Using film to engage the hard to reach

28 Mar 2016 BY Jacque McCarthy

5 mins
Group of children watching films in a club
Group of children watching films in a club

The children who are switched off, labelled as troubled, defiant or just out of touch are often the children that fall by the wayside in education; racking up a list of internal exclusions, which can eventually result in school becoming so exasperated by their behaviour, that they are eventually permanently excluded. Despite the common assumption that these children are full of bravado and swagger, they are often damaged individuals, who use their behaviour to communicate their hurt and attempt to mask it.

So how can film engage the hard to reach? Firstly they need someone to believe in them. Children and young people know when they are liked. Next you need to entice them with snippets of understanding. One of the strategies I used with three junior boys (all who had been permanently excluded from mainstream school for disruptive behaviour), was to work on short daily tasks. I was fortunate enough to be able to focus our literacy largely on the concept of producing a film. But we had to start at the beginning; with no technical film skills or language between us, we were complete novices. Engaging the boys through short, sharp tasks was our breakthrough and it was this approach that we used on a daily basis.

We began by watching short film clips to identify and understand genre. This disguised the fact that we were actually growing our film skills whilst unpicking and identifying features we enjoyed or disliked. Skilled at being guarded in their everyday conversations, the clips were a useful vehicle for discussion - using film was a safe way to express opinions. As there was often no right answer. Their confidence started to grow and their imaginations expanded. It wasn't highbrow but it was real, meaningful and fun!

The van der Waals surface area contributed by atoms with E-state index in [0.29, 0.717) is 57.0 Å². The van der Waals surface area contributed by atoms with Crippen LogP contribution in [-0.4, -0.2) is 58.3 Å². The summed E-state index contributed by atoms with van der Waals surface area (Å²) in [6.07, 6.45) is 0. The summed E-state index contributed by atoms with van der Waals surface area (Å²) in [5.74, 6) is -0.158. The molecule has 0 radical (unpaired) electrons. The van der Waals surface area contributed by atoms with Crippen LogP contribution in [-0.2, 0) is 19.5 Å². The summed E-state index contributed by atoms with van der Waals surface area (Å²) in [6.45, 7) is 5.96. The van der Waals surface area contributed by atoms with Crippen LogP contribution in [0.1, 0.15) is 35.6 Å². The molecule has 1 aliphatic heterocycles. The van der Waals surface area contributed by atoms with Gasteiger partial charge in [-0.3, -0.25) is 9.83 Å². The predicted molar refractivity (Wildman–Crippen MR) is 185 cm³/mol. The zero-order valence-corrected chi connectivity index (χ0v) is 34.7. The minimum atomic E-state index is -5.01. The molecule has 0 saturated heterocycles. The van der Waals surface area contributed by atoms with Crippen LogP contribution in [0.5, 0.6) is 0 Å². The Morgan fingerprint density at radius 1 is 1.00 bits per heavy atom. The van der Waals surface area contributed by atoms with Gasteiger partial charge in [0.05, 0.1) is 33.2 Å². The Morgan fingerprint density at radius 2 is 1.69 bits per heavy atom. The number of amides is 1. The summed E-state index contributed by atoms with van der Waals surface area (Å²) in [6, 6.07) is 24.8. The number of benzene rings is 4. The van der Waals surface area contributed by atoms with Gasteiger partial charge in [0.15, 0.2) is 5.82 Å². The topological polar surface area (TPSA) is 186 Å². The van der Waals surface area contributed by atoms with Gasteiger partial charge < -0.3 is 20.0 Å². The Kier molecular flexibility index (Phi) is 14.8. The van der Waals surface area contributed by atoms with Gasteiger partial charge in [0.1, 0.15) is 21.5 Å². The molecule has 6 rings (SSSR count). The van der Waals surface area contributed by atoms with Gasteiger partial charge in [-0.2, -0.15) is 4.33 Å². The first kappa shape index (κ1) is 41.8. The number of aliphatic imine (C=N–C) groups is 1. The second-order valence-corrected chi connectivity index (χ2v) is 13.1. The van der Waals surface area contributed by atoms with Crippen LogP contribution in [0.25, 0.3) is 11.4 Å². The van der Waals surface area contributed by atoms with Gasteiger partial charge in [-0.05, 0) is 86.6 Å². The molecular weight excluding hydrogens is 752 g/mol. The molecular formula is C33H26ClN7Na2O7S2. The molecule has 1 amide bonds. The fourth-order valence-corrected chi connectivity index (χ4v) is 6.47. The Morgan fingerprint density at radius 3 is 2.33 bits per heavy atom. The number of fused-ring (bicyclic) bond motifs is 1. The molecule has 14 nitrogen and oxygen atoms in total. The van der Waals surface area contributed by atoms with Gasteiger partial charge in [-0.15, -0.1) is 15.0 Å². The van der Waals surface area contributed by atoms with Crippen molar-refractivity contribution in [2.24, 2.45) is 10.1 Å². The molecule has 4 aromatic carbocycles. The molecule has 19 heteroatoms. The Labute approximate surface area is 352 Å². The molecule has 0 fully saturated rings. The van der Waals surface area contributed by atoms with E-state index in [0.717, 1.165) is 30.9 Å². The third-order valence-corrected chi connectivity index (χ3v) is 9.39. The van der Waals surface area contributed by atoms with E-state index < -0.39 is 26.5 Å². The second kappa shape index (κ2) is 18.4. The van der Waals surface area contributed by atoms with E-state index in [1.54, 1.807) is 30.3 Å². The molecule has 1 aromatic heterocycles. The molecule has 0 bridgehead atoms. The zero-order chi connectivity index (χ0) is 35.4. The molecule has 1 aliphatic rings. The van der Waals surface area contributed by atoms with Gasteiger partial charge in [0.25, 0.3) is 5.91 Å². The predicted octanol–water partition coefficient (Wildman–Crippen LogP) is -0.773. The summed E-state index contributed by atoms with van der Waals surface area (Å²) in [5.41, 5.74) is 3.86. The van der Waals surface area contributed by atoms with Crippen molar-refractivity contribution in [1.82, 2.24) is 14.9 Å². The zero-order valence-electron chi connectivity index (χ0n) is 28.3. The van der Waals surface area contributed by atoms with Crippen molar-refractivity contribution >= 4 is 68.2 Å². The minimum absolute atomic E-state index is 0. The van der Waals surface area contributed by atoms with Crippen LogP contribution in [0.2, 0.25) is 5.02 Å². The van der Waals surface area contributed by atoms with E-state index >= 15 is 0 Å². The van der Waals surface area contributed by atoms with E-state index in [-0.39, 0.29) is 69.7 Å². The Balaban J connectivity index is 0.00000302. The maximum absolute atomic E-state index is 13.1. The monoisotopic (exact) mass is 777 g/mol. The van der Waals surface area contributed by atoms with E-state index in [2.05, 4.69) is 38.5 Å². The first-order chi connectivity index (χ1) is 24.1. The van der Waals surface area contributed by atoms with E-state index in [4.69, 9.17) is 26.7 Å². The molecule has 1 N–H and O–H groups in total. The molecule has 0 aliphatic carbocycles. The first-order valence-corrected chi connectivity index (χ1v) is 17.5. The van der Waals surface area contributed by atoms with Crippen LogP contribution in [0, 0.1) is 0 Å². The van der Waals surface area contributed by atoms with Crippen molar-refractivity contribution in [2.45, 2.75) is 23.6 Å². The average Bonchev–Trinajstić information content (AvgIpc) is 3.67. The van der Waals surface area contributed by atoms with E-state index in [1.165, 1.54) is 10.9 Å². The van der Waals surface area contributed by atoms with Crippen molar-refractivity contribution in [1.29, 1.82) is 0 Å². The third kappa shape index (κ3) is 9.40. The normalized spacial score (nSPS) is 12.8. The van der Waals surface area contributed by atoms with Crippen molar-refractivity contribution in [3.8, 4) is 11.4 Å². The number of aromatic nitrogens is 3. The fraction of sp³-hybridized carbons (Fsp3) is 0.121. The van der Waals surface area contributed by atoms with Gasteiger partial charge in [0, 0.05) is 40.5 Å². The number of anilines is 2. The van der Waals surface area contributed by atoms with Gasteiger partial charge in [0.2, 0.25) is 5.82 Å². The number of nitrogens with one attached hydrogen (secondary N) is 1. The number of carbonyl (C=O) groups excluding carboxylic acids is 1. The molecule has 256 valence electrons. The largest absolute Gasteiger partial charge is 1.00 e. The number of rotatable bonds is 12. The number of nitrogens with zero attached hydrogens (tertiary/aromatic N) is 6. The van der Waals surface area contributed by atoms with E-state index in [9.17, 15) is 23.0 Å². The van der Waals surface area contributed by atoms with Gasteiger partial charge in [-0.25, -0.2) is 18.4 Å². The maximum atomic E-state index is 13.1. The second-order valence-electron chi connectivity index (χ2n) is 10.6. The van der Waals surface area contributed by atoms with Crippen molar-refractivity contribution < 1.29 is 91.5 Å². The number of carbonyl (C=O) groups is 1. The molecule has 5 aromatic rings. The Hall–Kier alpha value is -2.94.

We used the concept of a story mountain as the basis for our film. However, the clips we had watched earlier supported their understanding of settings, build up, dilemma, resolution and conclusion. This can be a difficult exercise for primary children, but the visual experience made it so much more accessible; our boys understood! Exploring interesting characters in clips encouraged dialogue and supported their understanding of how character development is significant to their storyline. At this point the boys began to feel successful their understanding began to grow and slowly they became more confident to use technical language correctly. Excluded children are often the individuals who do not value their own input and stop trying, they now had a voice and they knew it!

Their story line agreed, the boys used storyboards to map out the shots they wanted to capture. Although conscious that they could not sketch like Picasso, they enjoyed setting their film out in this format they were thinking like writers and accessing literacy successfully. We have since used this technique when creating stop motion animation, (a technique we have become more proficient in after Into Film CPD training).

Filming on location and developing physical skills and techniques was probably the part they most enjoyed. This was a collaboration were communication, team work and problem solving ran through every aspect of our work. Boys who had been hard to engage were literally calling the shots and taking pride in the direction their work was going. Confidence grew and their understanding increased further.

Editing film clips can be laborious but it was a process the boys had to go through if they were to see this project through to the end; three boys excluded from mainstream were on the brink of completing their own film! And they had participated fully in every aspect.

Being aspirational and driving this literacy project forward was made so much easier by using the See It Make It resource produced by Into Film. It guided us as novices and opened up a whole new world. As practitioners our repertoire is growing and we are more confident to use film as a vehicle to improve literacy. It is such a dynamic way to harness an interest and switch children and young people on.

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Jacque McCarthy, Primary Phase Inclusion Teacher, South Somerset Partnership School

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